Russell argues that the prorogation of 2008 “enabled the Harper government to avoid a scheduled vote of non-confidence, which there was ever reason to believe would carry.” This statement ignores three important considerations. First, the government exercises a prerogative to schedule “Opposition Days” (supply days) in the House of Commons, when the opposition can introduce motions of non-confidence. Here Russell conflates the descriptive and normative; perhaps the government should not be able to exercise this prerogative, but the government does. Second, prorogation does not “avoid” a vote on non-confidence any more than changing the parliamentary calendar because the prorogation of parliament preserves its membership and composition; therefore, after the intersession, the same members of parliament and the same House of Commons can therefore withdraw its confidence upon the Address in Reply to the Speech from the Throne, or in the case of the 2nd session of the 40th Parliament, the budget of January 2009. Third, Russell can only conjecture than the House and the Opposition Coalition would have defeated the Harper government on 8 December 2012. He could absolutely conclude that the Harper government itself suspected that it would face defeat and therefore have to resign – that’s precisely why Prime Minister Harper advised prorogation instead of dissolution. However, past experience suggests that both Harper and Russell could just as easily been wrong. This is why Nick MacDonald and I argued in “No Discretion” that only formal votes of confidence in the House of Commons itself matter in ascertaining whether the government commands the confidence of the House: political circumstances can change quickly. In May 2005, for instance, the Martin government faced a vote of confidence on the budget; the final outcome hinged upon Speaker Milliken, who broke the tie in favour of the government in order “to allow the debate to continue. No one could have predicted that Conservative MP Belinda Stronach would cross the floor and become a Liberal Cabinet minister, and no one could have predicted that Speaker Milliken would need to cast the deciding, tie-breaking vote on the budget. All these uncertainties and vagaries of backroom politics underscore why only formal votes of confidence matter and why only they should matter. Perhaps on 8 December 2008 (overridden by the prorogation of 4 December 2008), some Liberals uneasy about the “cooperative government” with the New Democrats might have continued the Liberal practice of the 39th Parliament of abstaining on or not showing up for key votes of confidence. Brian Topp’s memoir on How We Almost Gave the Tories the Boot: The Inside Story on the Coalition shows that the New Democrats had to negotiate with three separate Liberal camps – those of Dion, Ignatieff, and Rae – in order to secure the coalition agreement between the Liberals and New Democrats and the pledge of support between the Liberals, New Democrats, and Bloquistes. We only had a few reasons to believe – not every reason – that the Harper government would have lost the confidence of the House.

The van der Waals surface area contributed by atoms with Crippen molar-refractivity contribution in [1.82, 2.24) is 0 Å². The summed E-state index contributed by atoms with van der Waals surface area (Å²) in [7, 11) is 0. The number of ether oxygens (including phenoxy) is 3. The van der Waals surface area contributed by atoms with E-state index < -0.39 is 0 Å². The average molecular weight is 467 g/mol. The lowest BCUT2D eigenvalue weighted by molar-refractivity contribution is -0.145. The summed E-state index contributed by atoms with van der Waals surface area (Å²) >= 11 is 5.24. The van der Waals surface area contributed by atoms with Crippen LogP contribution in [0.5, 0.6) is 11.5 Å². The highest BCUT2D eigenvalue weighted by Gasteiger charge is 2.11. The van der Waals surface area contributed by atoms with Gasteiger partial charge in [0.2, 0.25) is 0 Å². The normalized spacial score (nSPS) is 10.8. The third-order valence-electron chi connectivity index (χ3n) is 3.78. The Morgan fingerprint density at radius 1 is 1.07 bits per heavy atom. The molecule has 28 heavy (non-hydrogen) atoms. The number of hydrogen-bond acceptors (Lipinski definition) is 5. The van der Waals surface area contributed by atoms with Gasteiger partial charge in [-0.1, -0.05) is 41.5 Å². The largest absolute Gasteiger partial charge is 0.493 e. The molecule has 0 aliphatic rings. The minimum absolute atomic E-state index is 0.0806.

The prorogations of 1873 and 2008 both saw heightened political brinksmanship of high stakes. In classic game theory, the Cabinet and Parliament careen toward each other at a high velocity: if both veer off course to avoid a collision, then neither branch “wins” and both avert a crisis, and both probably emerge with credibility slightly damaged. In both 1873 and 2009, the Prime Ministers showed audacity toward their Parliaments and risked their premierships on the prorogations. In 1873, Parliament asserted itself after the intersession, forced Prime Minister Macdonald to resign, and installed a new Liberal Ministry led by Alexander Mackenzie – all without an election; in 2008-2009, Parliament retreated after the intersession and allowed Prime Minister Harper to remain in office. No one can deny the obvious parallels between these the Macdonald-Dufferin prorogation of 1873 and the Harper-Jean prorogation of 2008: they both involved audacious prime ministers who advised prorogation in order to postpone votes of confidence, and as the newspapers of each period show, both prorogations solicited strong public backlash and controversy, both for and against. The difference lies in Parliament’s response to each case after the respective intersessions: in 1873, Parliament asserted its right to withdraw confidence and support a new Ministry, but in 2009, Parliament acquiesced to the Harper government and support it in votes on confidence on the Address in Reply and on the budget. Therefore, I contend that the Forsey School ought to focus on the responsibilities of the House of Commons within our system of responsible government instead of portraying the prime minister as villain, parliament as victim, and the governor general as saviour.